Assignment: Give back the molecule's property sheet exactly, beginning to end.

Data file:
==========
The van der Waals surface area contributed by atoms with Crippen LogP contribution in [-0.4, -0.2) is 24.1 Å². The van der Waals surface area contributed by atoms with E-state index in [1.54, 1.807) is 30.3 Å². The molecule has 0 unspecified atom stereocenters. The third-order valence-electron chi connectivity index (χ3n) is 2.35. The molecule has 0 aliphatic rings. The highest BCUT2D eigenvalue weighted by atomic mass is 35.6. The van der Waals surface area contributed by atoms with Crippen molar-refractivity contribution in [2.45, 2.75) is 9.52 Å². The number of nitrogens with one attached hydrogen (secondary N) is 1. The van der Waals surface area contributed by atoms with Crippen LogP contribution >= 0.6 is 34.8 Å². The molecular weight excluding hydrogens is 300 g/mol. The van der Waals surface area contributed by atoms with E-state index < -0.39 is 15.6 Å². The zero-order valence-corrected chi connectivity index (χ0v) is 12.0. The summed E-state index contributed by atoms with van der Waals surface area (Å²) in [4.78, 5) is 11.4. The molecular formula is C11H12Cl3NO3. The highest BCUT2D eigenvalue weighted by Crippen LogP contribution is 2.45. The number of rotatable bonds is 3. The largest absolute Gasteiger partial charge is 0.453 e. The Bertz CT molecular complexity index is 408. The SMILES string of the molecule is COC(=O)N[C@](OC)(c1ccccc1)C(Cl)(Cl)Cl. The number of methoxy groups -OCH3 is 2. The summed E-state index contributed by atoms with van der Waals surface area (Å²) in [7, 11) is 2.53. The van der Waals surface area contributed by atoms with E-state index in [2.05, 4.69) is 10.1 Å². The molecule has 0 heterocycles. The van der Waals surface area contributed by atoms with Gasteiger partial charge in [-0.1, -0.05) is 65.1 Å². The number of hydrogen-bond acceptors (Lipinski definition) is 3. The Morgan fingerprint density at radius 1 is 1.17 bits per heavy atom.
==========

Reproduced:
The van der Waals surface area contributed by atoms with Crippen LogP contribution in [-0.4, -0.2) is 24.1 Å². The van der Waals surface area contributed by atoms with E-state index in [1.54, 1.807) is 30.3 Å². The molecule has 0 unspecified atom stereocenters. The third-order valence-electron chi connectivity index (χ3n) is 2.35. The molecule has 0 aliphatic rings. The highest BCUT2D eigenvalue weighted by atomic mass is 35.6. The van der Waals surface area contributed by atoms with Crippen molar-refractivity contribution in [2.45, 2.75) is 9.52 Å². The number of nitrogens with one attached hydrogen (secondary N) is 1. The van der Waals surface area contributed by atoms with Crippen LogP contribution >= 0.6 is 34.8 Å². The molecular weight excluding hydrogens is 300 g/mol. The van der Waals surface area contributed by atoms with E-state index < -0.39 is 15.6 Å². The zero-order valence-corrected chi connectivity index (χ0v) is 12.0. The summed E-state index contributed by atoms with van der Waals surface area (Å²) in [4.78, 5) is 11.4. The molecular formula is C11H12Cl3NO3. The highest BCUT2D eigenvalue weighted by Crippen LogP contribution is 2.45. The number of rotatable bonds is 3. The largest absolute Gasteiger partial charge is 0.453 e. The Bertz CT molecular complexity index is 408. The SMILES string of the molecule is COC(=O)N[C@](OC)(c1ccccc1)C(Cl)(Cl)Cl. The number of methoxy groups -OCH3 is 2. The summed E-state index contributed by atoms with van der Waals surface area (Å²) in [7, 11) is 2.53. The van der Waals surface area contributed by atoms with E-state index in [2.05, 4.69) is 10.1 Å². The molecule has 0 heterocycles. The van der Waals surface area contributed by atoms with Gasteiger partial charge in [-0.1, -0.05) is 65.1 Å². The number of hydrogen-bond acceptors (Lipinski definition) is 3. The Morgan fingerprint density at radius 1 is 1.17 bits per heavy atom.